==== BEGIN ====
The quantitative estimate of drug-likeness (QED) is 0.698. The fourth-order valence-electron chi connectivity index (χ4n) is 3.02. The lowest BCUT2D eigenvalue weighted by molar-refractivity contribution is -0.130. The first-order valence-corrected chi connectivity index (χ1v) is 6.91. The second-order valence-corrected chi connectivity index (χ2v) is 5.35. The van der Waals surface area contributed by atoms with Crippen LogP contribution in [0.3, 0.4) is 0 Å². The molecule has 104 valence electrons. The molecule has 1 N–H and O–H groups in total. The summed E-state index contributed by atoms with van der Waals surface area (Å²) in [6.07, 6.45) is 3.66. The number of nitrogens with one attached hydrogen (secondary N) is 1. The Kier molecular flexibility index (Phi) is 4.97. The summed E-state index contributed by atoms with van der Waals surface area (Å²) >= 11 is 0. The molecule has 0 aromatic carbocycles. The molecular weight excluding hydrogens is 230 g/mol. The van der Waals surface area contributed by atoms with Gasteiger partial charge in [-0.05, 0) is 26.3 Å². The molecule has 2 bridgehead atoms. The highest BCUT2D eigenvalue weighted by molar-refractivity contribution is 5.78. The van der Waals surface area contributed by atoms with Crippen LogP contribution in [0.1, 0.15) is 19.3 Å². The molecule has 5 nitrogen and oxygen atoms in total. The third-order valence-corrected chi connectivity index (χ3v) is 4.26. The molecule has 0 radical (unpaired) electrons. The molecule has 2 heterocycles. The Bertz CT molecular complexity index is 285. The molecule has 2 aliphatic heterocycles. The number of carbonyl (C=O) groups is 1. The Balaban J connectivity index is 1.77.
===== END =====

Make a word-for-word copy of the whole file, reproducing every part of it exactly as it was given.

The quantitative estimate of drug-likeness (QED) is 0.698. The fourth-order valence-electron chi connectivity index (χ4n) is 3.02. The lowest BCUT2D eigenvalue weighted by molar-refractivity contribution is -0.130. The first-order valence-corrected chi connectivity index (χ1v) is 6.91. The second-order valence-corrected chi connectivity index (χ2v) is 5.35. The van der Waals surface area contributed by atoms with Crippen LogP contribution in [0.3, 0.4) is 0 Å². The molecule has 104 valence electrons. The molecule has 1 N–H and O–H groups in total. The summed E-state index contributed by atoms with van der Waals surface area (Å²) in [6.07, 6.45) is 3.66. The number of nitrogens with one attached hydrogen (secondary N) is 1. The Kier molecular flexibility index (Phi) is 4.97. The summed E-state index contributed by atoms with van der Waals surface area (Å²) >= 11 is 0. The molecule has 0 aromatic carbocycles. The molecular weight excluding hydrogens is 230 g/mol. The van der Waals surface area contributed by atoms with Gasteiger partial charge in [-0.05, 0) is 26.3 Å². The molecule has 2 bridgehead atoms. The highest BCUT2D eigenvalue weighted by molar-refractivity contribution is 5.78. The van der Waals surface area contributed by atoms with Crippen LogP contribution in [0.1, 0.15) is 19.3 Å². The molecule has 5 nitrogen and oxygen atoms in total. The third-order valence-corrected chi connectivity index (χ3v) is 4.26. The molecule has 0 radical (unpaired) electrons. The molecule has 2 heterocycles. The Bertz CT molecular complexity index is 285. The molecule has 2 aliphatic heterocycles. The number of carbonyl (C=O) groups is 1. The Balaban J connectivity index is 1.77.